‘The rest of 98th Brigade arrived in the afternoon and assumed control of the situation. The unit selected to storm Mandalay Hill was 4/4 Gurkha Rifles, the entire battalion having been transported by lorry to keep the men as fresh as possible for the assault.

PHOTO:  Men of the Gurkha Rifles clearing out Japanese from their holes in the ground.


‘The Gurkhas were driven one-and-a-half miles north of the railway station and ordered to seize the hill in a silent attack that night. The 8th Battalion 12th Frontier Force Regiment [FFR] moved south overcoming opposition in the Racecourse area during which another tank was lost in action with the enemy along the north moat of Fort Dufferin.’

The 2nd Battalion Royal Berkshire Regiment also made contact with the Japanese in the moat area. The 98th Brigade was now firmly established on the edge of Mandalay. The next move was to take the dominating Mandalay Hill. Brigadier Jerrard then quoted from the Officer Commanding 4/4 Gurkha Rifles:

‘At 17.00 hours 4/4 G.R. moved across country to the Dinga Chaung road. The country was very open and the battalion adopted extended artillery formation. In spite of medium machine-gun fire and anti-tank gun fire there were no casualties.

‘At 17.45 hrs OC 4/4 G.R. met OC 5 Baluch who advised against a frontal attack. OC 4/4 G.R. decided to attack from the northeast.’

The Gurkhas moved round to the northeast and established a firm base at the rifle butts which was to act as a launching pad for the assault on the summit. This was accomplished by 23.30 hours. As the steep and tangled terrain proved impassable for mules, only three companies reached the rifle butts along with HQ Company. The rest of the battalion returned to the main road.

Summit Assault

At 01.00 hours the attack went in. One company, with a section of 3in mortars was to deliver the attack with another in support. HQ and the third company were to remain at the base by the rifle butts.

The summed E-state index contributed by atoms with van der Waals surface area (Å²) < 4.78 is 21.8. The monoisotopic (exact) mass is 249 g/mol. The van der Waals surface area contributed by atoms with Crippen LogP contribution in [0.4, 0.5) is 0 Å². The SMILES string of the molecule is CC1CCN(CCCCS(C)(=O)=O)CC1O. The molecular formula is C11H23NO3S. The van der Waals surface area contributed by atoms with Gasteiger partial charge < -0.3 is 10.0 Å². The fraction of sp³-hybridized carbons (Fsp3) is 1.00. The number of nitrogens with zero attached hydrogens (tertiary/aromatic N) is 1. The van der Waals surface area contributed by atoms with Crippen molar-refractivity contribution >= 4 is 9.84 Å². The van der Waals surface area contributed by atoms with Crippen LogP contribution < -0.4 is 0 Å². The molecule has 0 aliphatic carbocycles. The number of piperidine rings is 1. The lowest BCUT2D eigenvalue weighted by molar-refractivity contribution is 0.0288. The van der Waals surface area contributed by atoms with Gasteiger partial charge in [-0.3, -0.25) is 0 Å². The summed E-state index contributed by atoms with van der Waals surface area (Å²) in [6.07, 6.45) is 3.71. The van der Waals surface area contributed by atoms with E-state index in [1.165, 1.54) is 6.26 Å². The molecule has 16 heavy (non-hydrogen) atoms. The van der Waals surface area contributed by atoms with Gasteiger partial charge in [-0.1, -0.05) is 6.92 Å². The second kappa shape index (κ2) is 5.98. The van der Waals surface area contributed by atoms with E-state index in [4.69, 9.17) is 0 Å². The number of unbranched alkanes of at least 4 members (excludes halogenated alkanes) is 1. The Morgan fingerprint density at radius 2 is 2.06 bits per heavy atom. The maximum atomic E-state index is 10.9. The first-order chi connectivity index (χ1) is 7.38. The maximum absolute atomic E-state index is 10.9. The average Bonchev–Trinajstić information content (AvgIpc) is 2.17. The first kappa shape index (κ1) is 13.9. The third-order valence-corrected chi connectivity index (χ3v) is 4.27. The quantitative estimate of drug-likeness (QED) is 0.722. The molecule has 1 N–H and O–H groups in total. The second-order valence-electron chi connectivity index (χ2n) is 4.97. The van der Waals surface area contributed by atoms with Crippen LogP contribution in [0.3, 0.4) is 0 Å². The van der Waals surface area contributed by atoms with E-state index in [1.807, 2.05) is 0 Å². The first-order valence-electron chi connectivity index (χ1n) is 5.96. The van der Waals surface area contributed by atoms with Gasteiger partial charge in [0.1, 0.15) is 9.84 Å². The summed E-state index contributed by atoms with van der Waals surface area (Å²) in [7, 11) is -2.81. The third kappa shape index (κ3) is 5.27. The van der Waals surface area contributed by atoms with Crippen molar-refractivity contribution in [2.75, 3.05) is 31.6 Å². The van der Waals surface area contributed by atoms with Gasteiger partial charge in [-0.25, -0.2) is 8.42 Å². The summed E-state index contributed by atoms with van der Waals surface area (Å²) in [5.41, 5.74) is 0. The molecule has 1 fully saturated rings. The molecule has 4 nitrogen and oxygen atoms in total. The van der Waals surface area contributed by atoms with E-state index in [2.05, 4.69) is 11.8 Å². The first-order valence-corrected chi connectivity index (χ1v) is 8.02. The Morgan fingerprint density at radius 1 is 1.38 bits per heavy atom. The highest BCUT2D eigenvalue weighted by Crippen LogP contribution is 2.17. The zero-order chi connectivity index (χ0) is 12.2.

PHOTO:  As the Battle for Mandalay narrows to the one strongly held Japanese fortress (Fort Dufferin), the civic and governmental centre of the city, troops pour into the suburbs and to the town itself, and final mopping up operations go on through the ruins. Here, Lee tanks and infantry of 19th Division can be seen moving into Mandalay, 10 March 1945.


‘The attacking company moved off almost at once,’ continued the lecture, ‘but the company was unable to reach the lower slopes. The leading platoon then, in spite of heavy light-machine-gun fire, secured a footing on the slopes and the rest of the company followed the same route. The company commander then ordered the leading platoon to secure the little Pagoda as a first bound, the other platoons to guard the flanks. This was successfully carried out but when the platoon halted it came under heavy medium-machine-gun fire from the top of the hill.

‘The enemy machine-gun post was knocked out with two Brens. The platoon next assaulted the staircase, about 100 yards away. After a great deal of close fighting the top of the hill was reached about first light. Meanwhile the company commander had put artillery fire onto the Jap position, and later he ordered a second platoon to secure the area from which the leading platoon had assaulted the staircase. At first light the whole company joined up at the top of the hill. An enemy counter attack from the southern slopes was easily repulsed by heavy infantry and artillery fire.

‘At 05.00 hours a fierce counter attack was launched against the firm base from the direction of the Thousand Pagodas. This was also repulsed.’